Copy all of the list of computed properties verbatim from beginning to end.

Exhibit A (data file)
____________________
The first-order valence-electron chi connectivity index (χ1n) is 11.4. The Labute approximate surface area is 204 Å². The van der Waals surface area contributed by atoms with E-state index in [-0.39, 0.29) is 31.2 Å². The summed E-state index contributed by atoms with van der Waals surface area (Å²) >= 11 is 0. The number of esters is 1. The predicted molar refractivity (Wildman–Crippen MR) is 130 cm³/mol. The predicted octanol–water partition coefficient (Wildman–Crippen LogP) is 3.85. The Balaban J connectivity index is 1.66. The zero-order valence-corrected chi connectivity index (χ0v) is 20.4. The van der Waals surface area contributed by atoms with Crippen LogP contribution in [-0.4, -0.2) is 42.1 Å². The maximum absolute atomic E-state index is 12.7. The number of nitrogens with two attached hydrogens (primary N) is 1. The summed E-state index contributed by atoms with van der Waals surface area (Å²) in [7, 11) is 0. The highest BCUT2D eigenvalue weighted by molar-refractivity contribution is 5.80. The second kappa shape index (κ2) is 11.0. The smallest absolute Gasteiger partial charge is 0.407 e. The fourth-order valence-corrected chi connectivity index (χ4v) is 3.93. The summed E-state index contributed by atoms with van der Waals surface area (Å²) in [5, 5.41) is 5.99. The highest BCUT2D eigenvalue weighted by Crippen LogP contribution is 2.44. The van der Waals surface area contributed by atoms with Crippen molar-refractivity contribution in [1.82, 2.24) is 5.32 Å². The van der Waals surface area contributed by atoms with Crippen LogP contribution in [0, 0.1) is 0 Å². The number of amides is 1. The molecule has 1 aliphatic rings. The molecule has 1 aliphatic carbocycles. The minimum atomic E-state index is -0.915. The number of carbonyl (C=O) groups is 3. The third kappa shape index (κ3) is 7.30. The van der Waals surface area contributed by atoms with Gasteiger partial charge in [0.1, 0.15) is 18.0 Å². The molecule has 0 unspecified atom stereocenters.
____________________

The first-order valence-electron chi connectivity index (χ1n) is 11.4. The Labute approximate surface area is 204 Å². The van der Waals surface area contributed by atoms with E-state index in [-0.39, 0.29) is 31.2 Å². The summed E-state index contributed by atoms with van der Waals surface area (Å²) >= 11 is 0. The number of esters is 1. The predicted molar refractivity (Wildman–Crippen MR) is 130 cm³/mol. The predicted octanol–water partition coefficient (Wildman–Crippen LogP) is 3.85. The Balaban J connectivity index is 1.66. The zero-order valence-corrected chi connectivity index (χ0v) is 20.4. The van der Waals surface area contributed by atoms with Crippen LogP contribution in [-0.4, -0.2) is 42.1 Å². The maximum absolute atomic E-state index is 12.7. The number of nitrogens with two attached hydrogens (primary N) is 1. The summed E-state index contributed by atoms with van der Waals surface area (Å²) in [7, 11) is 0. The highest BCUT2D eigenvalue weighted by molar-refractivity contribution is 5.80. The second kappa shape index (κ2) is 11.0. The smallest absolute Gasteiger partial charge is 0.407 e. The fourth-order valence-corrected chi connectivity index (χ4v) is 3.93. The summed E-state index contributed by atoms with van der Waals surface area (Å²) in [5, 5.41) is 5.99. The highest BCUT2D eigenvalue weighted by Crippen LogP contribution is 2.44. The van der Waals surface area contributed by atoms with Crippen molar-refractivity contribution in [1.82, 2.24) is 5.32 Å². The van der Waals surface area contributed by atoms with Crippen LogP contribution in [0, 0.1) is 0 Å². The number of amides is 1. The molecule has 1 aliphatic rings. The molecule has 1 aliphatic carbocycles. The minimum atomic E-state index is -0.915. The number of carbonyl (C=O) groups is 3. The third kappa shape index (κ3) is 7.30. The van der Waals surface area contributed by atoms with Gasteiger partial charge in [0.1, 0.15) is 18.0 Å². The molecule has 0 unspecified atom stereocenters.